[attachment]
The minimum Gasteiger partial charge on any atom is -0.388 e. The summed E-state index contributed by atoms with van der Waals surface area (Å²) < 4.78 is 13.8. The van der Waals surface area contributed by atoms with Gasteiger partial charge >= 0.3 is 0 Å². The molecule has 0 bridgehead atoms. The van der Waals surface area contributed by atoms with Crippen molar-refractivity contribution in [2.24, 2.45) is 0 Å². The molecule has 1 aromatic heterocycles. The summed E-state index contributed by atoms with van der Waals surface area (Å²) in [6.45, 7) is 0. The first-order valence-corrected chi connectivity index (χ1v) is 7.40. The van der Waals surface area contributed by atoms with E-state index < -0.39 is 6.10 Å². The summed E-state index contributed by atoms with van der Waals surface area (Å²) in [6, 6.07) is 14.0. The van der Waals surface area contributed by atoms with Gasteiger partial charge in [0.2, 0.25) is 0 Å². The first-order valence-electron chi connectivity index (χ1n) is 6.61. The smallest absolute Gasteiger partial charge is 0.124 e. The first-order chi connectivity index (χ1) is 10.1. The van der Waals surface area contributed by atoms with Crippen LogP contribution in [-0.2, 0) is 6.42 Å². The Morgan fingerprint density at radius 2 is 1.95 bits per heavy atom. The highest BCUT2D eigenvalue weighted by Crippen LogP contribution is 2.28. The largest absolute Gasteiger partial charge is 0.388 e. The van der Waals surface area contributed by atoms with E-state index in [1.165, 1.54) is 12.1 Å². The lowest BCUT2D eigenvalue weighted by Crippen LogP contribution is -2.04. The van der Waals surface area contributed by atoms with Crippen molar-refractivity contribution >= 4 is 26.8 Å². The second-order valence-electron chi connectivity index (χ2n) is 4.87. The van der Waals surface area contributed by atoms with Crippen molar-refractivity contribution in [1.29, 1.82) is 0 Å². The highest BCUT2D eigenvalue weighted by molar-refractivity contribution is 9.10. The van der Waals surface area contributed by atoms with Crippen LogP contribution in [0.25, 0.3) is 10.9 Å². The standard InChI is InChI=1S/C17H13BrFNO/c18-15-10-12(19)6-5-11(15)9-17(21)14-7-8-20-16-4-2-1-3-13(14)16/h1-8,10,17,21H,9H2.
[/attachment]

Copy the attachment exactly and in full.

The minimum Gasteiger partial charge on any atom is -0.388 e. The summed E-state index contributed by atoms with van der Waals surface area (Å²) < 4.78 is 13.8. The van der Waals surface area contributed by atoms with Gasteiger partial charge >= 0.3 is 0 Å². The molecule has 0 bridgehead atoms. The van der Waals surface area contributed by atoms with Crippen molar-refractivity contribution in [2.24, 2.45) is 0 Å². The molecule has 1 aromatic heterocycles. The summed E-state index contributed by atoms with van der Waals surface area (Å²) in [6.45, 7) is 0. The first-order valence-corrected chi connectivity index (χ1v) is 7.40. The van der Waals surface area contributed by atoms with E-state index < -0.39 is 6.10 Å². The summed E-state index contributed by atoms with van der Waals surface area (Å²) in [6, 6.07) is 14.0. The van der Waals surface area contributed by atoms with Gasteiger partial charge in [0.2, 0.25) is 0 Å². The first-order valence-electron chi connectivity index (χ1n) is 6.61. The smallest absolute Gasteiger partial charge is 0.124 e. The first-order chi connectivity index (χ1) is 10.1. The van der Waals surface area contributed by atoms with Crippen LogP contribution in [-0.2, 0) is 6.42 Å². The Morgan fingerprint density at radius 2 is 1.95 bits per heavy atom. The highest BCUT2D eigenvalue weighted by Crippen LogP contribution is 2.28. The largest absolute Gasteiger partial charge is 0.388 e. The van der Waals surface area contributed by atoms with E-state index in [1.165, 1.54) is 12.1 Å². The lowest BCUT2D eigenvalue weighted by Crippen LogP contribution is -2.04. The van der Waals surface area contributed by atoms with Crippen molar-refractivity contribution >= 4 is 26.8 Å². The second-order valence-electron chi connectivity index (χ2n) is 4.87. The van der Waals surface area contributed by atoms with Crippen molar-refractivity contribution in [1.29, 1.82) is 0 Å². The highest BCUT2D eigenvalue weighted by molar-refractivity contribution is 9.10. The van der Waals surface area contributed by atoms with Crippen LogP contribution in [0.25, 0.3) is 10.9 Å². The standard InChI is InChI=1S/C17H13BrFNO/c18-15-10-12(19)6-5-11(15)9-17(21)14-7-8-20-16-4-2-1-3-13(14)16/h1-8,10,17,21H,9H2.